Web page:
Taub-Dix says that The Kids Cook Monday program provides a good base for building a whole-family nutrition plan. She recommends using the program with children of any age. Little hands can stir ingredients while older kids can learn more about the benefits of healthful eating, she says.
"Getting kids involved in the cooking process gives them a taste of what you're doing in the kitchen," she says. "It's like a ripple in the water. You start with cooking together and then you'll see the effects even beyond cooking food. As adults, kids who participate in the cooking process as a family will pass along what they've learned to the next generation."
Benefits for Retail RDs
RDs who work in retail settings such as grocery stores can partner with The Kids Cook Monday initiative to gain more recognition for certain brands or food items, while exposing their customers to the benefits of these featured items. Kristin Humes, RDN, CD, health and wellness advisor for Martin's Super Markets, based in South Bend, Indiana, hosts in-store cooking classes, using recipes from the program that incorporate products within its stores.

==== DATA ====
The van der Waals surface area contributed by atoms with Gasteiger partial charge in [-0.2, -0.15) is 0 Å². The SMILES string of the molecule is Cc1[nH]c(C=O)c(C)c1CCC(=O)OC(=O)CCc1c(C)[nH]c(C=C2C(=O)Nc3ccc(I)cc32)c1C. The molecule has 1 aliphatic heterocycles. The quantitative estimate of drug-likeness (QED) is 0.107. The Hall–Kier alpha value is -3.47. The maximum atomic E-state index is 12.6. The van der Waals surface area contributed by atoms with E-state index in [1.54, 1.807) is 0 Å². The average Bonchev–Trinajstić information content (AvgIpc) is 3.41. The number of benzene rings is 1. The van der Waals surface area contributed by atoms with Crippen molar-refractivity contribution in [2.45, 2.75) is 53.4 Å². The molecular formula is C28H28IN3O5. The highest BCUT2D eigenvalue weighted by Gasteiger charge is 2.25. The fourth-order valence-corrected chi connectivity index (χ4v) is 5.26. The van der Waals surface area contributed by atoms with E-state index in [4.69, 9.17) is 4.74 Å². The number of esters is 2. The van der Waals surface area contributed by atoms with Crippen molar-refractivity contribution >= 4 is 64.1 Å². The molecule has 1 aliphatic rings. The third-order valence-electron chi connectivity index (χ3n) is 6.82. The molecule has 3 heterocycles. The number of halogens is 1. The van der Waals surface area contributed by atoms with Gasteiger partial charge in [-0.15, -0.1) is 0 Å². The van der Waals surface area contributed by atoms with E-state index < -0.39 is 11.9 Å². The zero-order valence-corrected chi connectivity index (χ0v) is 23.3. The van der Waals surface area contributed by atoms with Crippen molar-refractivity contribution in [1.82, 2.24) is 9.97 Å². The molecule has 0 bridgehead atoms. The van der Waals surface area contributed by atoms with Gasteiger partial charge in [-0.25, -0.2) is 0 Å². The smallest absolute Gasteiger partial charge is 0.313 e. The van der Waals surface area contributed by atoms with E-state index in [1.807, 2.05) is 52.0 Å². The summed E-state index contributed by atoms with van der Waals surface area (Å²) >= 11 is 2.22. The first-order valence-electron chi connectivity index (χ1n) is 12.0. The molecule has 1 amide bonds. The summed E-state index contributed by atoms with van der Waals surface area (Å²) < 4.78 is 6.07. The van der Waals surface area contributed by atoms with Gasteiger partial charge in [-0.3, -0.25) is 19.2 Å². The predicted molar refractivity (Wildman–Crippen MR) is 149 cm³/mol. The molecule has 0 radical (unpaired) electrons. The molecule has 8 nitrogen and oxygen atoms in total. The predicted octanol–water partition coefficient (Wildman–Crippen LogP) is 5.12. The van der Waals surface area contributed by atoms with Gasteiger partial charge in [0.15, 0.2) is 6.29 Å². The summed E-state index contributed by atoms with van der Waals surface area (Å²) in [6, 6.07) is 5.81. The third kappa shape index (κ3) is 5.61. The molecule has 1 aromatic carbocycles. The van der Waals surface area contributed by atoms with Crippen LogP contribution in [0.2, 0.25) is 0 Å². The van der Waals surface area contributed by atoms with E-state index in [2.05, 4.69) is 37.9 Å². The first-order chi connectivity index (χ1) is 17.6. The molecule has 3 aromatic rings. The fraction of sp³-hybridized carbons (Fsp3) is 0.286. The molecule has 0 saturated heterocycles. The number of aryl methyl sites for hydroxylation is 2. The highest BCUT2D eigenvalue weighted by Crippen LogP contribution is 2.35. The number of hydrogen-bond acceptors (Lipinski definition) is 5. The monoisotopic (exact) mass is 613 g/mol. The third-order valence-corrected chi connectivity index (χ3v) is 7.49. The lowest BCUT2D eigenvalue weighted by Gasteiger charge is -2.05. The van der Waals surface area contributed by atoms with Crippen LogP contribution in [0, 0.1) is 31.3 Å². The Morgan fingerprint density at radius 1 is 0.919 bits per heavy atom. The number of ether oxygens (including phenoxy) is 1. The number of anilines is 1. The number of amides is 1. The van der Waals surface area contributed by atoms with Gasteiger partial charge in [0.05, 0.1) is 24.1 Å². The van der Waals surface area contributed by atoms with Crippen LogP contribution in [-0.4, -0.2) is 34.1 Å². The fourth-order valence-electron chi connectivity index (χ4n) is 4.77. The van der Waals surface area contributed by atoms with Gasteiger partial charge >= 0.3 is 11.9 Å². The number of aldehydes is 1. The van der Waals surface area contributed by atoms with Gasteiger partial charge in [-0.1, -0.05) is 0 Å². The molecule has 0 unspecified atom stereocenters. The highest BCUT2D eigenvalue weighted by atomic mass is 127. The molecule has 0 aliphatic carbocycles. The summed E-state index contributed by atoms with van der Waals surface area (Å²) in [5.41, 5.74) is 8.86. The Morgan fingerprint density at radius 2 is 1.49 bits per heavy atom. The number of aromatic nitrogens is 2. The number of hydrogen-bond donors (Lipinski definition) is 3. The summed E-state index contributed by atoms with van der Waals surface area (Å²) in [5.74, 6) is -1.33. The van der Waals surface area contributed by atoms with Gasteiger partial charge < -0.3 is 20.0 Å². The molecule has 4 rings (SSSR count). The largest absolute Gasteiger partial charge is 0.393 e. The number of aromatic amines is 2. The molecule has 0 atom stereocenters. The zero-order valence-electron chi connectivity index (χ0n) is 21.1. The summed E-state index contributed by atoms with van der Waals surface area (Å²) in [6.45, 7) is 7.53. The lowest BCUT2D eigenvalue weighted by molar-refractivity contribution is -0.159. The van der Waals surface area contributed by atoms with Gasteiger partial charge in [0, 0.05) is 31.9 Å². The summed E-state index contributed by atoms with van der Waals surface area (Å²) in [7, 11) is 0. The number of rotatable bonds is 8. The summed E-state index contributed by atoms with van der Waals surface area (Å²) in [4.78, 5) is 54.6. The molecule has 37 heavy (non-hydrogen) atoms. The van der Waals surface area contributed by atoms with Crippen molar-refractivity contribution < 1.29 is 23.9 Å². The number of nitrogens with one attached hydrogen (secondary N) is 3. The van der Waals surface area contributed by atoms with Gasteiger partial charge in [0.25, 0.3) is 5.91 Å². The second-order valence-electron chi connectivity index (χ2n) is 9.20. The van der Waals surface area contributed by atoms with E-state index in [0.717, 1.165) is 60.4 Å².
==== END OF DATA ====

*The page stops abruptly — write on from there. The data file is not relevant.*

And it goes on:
Humes integrates concepts from The Kids Cook Monday into Martin's Kids' Club program, which is administered throughout 22 stores in Indiana and southwest Michigan. Kids' Club members, ranging from ages 5 to 12, receive a free produce item each month. Humes works with Rice to develop a recipe using that item.
"I can print the recipe and display it next to the free item being promoted to Kids' Club members that month," she says.